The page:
The Young Archaeologists’ Club (YAC) was founded 41 years ago. It is the only UK-wide club for young people aged from 8 to 17 interested in archaeology. Run by the educational charity the Council for British Archaeology its prime objective it to give as many young people as possible the opportunity to get involved in history in a very hands on way, and to learn and enjoy our nation through the magic of archaeology and archaeological discovery.
Archaeology is a fascinating subject that helps to answer a great many questions about our ancestors- Where did people live? What did people eat? What did they believe? What clothes did they wear? What sort of tools did they use? What impact did they have on the environment around them? Were the occupants of a site Anglo-Saxon, Roman, Viking or more recent societies? Were they rich or were they poor?
YAC members have the chance to take part in real digs, learn archaeological techniques, explore historical monuments and museums, handle genuine artifacts and fossils, and even learn historic crafts such as spinning and weaving or flint knapping.
An excellent platform for the development of a love of history and heritage, clubs such as the YAC help to stimulate a deeper lever of the understanding of our past. Thus they provide children with broader knowledge of the subject that will enhance their historical studies at primary, secondary, GCSE and A’ level standard, and beyond.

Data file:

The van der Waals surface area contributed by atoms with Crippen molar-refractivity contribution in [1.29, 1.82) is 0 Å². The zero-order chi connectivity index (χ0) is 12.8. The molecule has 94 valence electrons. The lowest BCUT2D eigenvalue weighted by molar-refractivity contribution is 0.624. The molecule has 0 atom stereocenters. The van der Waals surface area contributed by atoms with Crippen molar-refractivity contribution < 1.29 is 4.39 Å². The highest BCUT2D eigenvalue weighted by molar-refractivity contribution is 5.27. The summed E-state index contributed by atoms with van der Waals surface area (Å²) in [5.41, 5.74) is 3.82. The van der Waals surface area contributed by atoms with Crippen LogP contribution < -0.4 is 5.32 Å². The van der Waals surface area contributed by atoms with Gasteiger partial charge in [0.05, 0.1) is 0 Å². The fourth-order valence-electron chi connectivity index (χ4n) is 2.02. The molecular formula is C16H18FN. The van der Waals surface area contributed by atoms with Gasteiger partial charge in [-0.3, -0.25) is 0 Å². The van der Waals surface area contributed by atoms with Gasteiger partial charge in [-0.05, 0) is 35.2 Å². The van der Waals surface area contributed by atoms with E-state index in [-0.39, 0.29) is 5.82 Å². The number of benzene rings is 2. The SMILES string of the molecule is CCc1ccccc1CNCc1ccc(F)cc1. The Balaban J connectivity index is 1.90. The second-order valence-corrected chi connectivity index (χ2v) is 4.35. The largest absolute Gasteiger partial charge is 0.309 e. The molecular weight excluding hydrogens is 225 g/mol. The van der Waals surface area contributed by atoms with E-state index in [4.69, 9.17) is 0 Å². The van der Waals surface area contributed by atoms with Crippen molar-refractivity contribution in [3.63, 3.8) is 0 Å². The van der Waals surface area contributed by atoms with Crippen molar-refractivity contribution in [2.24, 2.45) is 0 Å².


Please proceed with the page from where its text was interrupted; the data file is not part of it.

The Young Archaeologists’ Club (YAC) is split into 70 clubs over the geographical regions that span the country. If you are interested in joining in the fun, expanding your knowledge, and helping to preserve the heritage of Britain, details of all the branches can be found here- http://www.yac-uk.org/branches/list
Most of the YAC clubs meet once a month, usually on a Saturday. Run by volunteers on a local level, the YAC is then presided over by Time Team’s Tony Robinson.
More details can be found at http://www.yac-uk.org/